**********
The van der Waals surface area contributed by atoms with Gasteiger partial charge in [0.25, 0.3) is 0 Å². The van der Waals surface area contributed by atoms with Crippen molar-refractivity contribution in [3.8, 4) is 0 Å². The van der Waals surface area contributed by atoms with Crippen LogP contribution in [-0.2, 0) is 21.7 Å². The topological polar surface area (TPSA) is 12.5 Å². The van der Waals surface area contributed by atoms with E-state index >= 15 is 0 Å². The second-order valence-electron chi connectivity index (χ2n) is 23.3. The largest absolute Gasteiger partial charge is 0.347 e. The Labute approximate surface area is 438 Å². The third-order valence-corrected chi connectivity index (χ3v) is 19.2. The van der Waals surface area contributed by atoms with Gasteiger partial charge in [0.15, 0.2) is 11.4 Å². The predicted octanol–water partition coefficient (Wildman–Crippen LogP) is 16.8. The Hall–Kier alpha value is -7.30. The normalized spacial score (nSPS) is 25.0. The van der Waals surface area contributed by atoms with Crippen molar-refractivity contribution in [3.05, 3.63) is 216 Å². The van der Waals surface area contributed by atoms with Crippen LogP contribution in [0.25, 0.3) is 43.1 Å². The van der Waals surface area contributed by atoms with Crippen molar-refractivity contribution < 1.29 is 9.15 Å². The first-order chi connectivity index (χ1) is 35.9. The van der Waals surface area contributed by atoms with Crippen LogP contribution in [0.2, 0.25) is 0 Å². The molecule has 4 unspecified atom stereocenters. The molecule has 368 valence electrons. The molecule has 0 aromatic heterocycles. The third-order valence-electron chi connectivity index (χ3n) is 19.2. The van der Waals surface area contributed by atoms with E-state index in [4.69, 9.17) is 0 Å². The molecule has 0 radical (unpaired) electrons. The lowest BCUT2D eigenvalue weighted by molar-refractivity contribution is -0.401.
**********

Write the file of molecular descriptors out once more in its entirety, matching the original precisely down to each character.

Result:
The van der Waals surface area contributed by atoms with Gasteiger partial charge in [0.25, 0.3) is 0 Å². The van der Waals surface area contributed by atoms with Crippen molar-refractivity contribution in [3.8, 4) is 0 Å². The van der Waals surface area contributed by atoms with Crippen LogP contribution in [-0.2, 0) is 21.7 Å². The topological polar surface area (TPSA) is 12.5 Å². The van der Waals surface area contributed by atoms with E-state index >= 15 is 0 Å². The second-order valence-electron chi connectivity index (χ2n) is 23.3. The largest absolute Gasteiger partial charge is 0.347 e. The Labute approximate surface area is 438 Å². The third-order valence-corrected chi connectivity index (χ3v) is 19.2. The van der Waals surface area contributed by atoms with Gasteiger partial charge in [0.15, 0.2) is 11.4 Å². The predicted octanol–water partition coefficient (Wildman–Crippen LogP) is 16.8. The Hall–Kier alpha value is -7.30. The normalized spacial score (nSPS) is 25.0. The van der Waals surface area contributed by atoms with Crippen molar-refractivity contribution in [3.05, 3.63) is 216 Å². The van der Waals surface area contributed by atoms with Crippen LogP contribution in [0.25, 0.3) is 43.1 Å². The van der Waals surface area contributed by atoms with Crippen molar-refractivity contribution < 1.29 is 9.15 Å². The first-order chi connectivity index (χ1) is 35.9. The van der Waals surface area contributed by atoms with Crippen LogP contribution in [0.2, 0.25) is 0 Å². The molecule has 4 unspecified atom stereocenters. The molecule has 368 valence electrons. The molecule has 0 aromatic heterocycles. The third-order valence-electron chi connectivity index (χ3n) is 19.2. The van der Waals surface area contributed by atoms with E-state index in [4.69, 9.17) is 0 Å². The molecule has 0 radical (unpaired) electrons. The lowest BCUT2D eigenvalue weighted by molar-refractivity contribution is -0.401.